- Environmental factor: Growing up in a family or in an environment where people are fearful, constantly worried or anxious also can “teach” a child to view the world as a dangerous place. Likewise, a child who grows up in an environment that is actually dangerous (if there is violence in the child’s family or environment, for example) may learn to be fearful, worried or expect the worst.
There’s just so much going on in my mind, sometimes I can’t keep up with what’s going on around me. – Amanda Jade Briska
Anxiety disorders are among the most common mental health conditions. There are different types of anxiety disorders, each with its unique causes and symptoms. But they all have something peculiar in common — prolonged, intense, overwhelming, unrealistic, excessive worry that is out of proportion to the present situation and affects a person’s daily life and happiness. Symptoms of an anxiety disorder can occur suddenly or can grow little by little and eventually become full blown.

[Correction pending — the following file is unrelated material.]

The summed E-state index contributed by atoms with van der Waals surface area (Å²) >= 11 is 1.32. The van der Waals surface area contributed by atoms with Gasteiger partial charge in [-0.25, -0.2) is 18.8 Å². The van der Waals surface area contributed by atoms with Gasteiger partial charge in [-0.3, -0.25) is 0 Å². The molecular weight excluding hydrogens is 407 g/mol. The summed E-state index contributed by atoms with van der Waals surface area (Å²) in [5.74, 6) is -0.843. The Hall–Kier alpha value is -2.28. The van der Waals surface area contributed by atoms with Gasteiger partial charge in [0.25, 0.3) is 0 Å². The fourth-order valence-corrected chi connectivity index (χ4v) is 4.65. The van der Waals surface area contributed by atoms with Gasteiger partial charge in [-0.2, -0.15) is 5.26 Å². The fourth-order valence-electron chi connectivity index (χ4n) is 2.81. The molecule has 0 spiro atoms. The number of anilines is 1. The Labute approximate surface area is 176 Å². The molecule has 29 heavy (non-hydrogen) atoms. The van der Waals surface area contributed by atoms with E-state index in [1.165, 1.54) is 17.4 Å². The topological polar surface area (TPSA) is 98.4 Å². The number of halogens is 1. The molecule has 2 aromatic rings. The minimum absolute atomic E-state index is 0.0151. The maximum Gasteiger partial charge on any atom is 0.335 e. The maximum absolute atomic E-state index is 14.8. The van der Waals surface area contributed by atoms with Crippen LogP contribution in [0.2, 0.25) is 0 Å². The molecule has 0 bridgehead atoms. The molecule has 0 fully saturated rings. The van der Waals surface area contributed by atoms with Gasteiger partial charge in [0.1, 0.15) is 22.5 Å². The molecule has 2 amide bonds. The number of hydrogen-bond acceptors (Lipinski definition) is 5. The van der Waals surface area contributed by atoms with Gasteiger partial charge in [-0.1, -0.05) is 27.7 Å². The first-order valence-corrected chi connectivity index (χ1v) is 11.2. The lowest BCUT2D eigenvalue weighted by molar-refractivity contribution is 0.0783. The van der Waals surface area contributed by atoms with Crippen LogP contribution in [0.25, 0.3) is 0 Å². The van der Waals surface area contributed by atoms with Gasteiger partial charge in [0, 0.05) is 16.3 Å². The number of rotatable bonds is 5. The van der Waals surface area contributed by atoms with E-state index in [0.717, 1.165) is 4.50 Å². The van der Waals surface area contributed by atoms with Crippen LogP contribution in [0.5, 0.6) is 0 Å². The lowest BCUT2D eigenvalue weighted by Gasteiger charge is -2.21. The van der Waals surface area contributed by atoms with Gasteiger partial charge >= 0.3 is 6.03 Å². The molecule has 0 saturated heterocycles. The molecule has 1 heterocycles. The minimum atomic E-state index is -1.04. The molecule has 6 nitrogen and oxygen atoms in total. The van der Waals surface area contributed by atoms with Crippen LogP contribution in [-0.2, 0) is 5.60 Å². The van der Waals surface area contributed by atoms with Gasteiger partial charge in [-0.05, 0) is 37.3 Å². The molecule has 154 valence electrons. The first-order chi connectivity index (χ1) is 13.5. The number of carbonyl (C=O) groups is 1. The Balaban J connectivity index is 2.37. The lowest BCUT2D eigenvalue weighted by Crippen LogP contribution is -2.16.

TYPES OF ANXIETY DISORDERS AND THEIR SYMPTOMS
- Social Anxiety Disorder: this is characterized by an intense fear of social and performance situations and activities such as being called on in class or starting a conversation with a peer. This can significantly impair your child’s school performance and attendance, as well as his or her ability to socialize with peers and develop and maintain relationships.
- Panic Disorder: Panic disorder is diagnosed if your child suffers at least two unexpected panic or anxiety attacks, which means they come on suddenly and for no reason. This is followed by at least one month of concern over having another attack, losing control, or “going crazy.”
- Generalized Anxiety Disorder (GAD): If your child has generalized anxiety disorder, he or she will worry excessively about a variety of things such as grades, family issues, relationships with peers and performance in sports. Children with GAD tend to be very hard on themselves and strive for perfection. They may also seek constant approval or reassurance from others.